Nobody can makes sense of Megan McArdle’s latest screed, mostly because it contains gems like this:
In some sense, the sexual revolution is over . . . and the forces of bourgeois repression have won.
That’s right, I said it: this is a landmark victory for the forces of staid, bourgeois sexual morality. Once gays can marry, they’ll be expected to marry. And to buy sensible, boring cars that are good for car seats. I believe we’re witnessing the high water mark for “People should be able to do whatever they want, and it’s none of my business.” You thought the fifties were conformist? Wait until all those fabulous “confirmed bachelors” and maiden schoolteachers are expected to ditch their cute little one-bedrooms and join the rest of America in whining about crab grass, HOA restrictions, and the outrageous fees that schools want to charge for overnight soccer trips.
I’m not sure if she’s lamenting the death of the sexual revolution or celebrating it, but she seems to be saying that once gays start getting married, the sexual prudes win, because that means gays will be just like everybody else and no longer have hot sex in hot tubs.
Try to make sense of this next paragraph:
I know, it feels like we’re riding an exciting wave away from the moral dark ages and into the bright, judgement free future. But moral history is not a long road down which we’re all marching; it’s more like a track. Maybe you change lanes a bit, but you generally end up back where you started. Sometimes you’re on the licentious, “anything goes” portion near the bleachers, and sometimes you’re on the straight-and-narrow prudish bit in front of the press box. Most of the time you’re in between. But you’re still going in circles. Victorian morality was an overreaction to the rather freewheeling period which proceeded it, which was itself an overreaction to Oliver Cromwell’s puritanism. (Cromwell actually did declare a War on Christmas, which he deemed to be sensuous paganism.)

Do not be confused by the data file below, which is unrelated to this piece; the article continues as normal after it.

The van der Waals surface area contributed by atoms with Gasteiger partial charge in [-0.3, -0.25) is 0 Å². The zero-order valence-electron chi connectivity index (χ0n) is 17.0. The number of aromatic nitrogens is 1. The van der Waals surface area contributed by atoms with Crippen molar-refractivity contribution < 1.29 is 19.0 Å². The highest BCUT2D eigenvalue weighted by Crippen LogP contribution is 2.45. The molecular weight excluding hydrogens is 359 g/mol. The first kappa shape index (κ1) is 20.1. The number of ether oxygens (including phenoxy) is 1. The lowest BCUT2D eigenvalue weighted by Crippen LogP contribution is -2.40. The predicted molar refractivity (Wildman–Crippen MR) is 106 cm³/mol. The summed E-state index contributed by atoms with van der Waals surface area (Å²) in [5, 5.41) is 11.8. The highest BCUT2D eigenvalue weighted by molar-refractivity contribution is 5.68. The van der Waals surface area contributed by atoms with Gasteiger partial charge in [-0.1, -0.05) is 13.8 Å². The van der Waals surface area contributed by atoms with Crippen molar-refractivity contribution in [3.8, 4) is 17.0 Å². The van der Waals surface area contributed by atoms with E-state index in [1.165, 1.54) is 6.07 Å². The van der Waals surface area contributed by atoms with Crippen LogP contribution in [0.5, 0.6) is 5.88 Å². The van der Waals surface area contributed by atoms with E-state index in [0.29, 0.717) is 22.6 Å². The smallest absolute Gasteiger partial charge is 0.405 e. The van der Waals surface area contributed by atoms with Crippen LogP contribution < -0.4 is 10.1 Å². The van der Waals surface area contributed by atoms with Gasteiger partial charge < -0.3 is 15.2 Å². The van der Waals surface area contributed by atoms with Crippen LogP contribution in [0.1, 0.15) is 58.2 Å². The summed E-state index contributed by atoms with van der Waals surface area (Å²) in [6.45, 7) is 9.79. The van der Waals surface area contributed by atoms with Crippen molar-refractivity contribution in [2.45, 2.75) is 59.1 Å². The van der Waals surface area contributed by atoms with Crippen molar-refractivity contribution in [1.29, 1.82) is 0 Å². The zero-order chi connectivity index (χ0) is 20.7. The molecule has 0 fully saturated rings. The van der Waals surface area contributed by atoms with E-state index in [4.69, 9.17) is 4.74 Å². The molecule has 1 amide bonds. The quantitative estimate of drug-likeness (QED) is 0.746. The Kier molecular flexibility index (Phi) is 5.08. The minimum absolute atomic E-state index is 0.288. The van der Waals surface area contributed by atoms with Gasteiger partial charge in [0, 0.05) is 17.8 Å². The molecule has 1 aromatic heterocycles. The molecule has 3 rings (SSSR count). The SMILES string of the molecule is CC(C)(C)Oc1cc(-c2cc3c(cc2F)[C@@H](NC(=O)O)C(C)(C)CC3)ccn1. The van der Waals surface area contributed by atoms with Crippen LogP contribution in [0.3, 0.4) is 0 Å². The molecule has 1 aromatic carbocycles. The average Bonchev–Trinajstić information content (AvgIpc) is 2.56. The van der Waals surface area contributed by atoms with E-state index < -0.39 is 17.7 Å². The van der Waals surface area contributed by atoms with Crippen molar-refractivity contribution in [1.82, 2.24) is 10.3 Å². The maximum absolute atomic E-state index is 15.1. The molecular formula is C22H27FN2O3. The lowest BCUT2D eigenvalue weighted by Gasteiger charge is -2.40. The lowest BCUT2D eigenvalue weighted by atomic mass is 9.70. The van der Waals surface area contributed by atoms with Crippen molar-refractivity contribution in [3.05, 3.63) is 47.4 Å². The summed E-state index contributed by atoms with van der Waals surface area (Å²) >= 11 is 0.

It has something to do with attending a sporting event, which is, depending on where you sit, a lot like Oliver Cromwell.
Let’s scan down further:
When traditional marriage, with its expectations of monogamy and longevity, no longer means excluding gays, expect it to get more popular among affluent urbanites.
To be sure, it’s already popular–affluent urbanites are now quite conservative in their personal marital habits. They’ve just been reluctant to shame those who don’t follow suit. But with marriage freed from the culture-war baggage, we now have an opening for change. Think it can’t happen? Consider the cigarette. It was shocking for a woman to smoke on in public in 1880, nearly mandatory in 1940, and increasingly shocking in 2013 (for either gender). I wouldn’t be surprised to see out-of-wedlock childbearing follow a similar course.
A pointless article. Meandering subject, no structure, conclusion does not match either the title or the article. Megan, what are you suggesting? Nothing you put here says that sexual freedom will go away. You also seem to say it’s bad, but then bemoan unmarried parents. If I were your English teacher, this would not get a passing grade.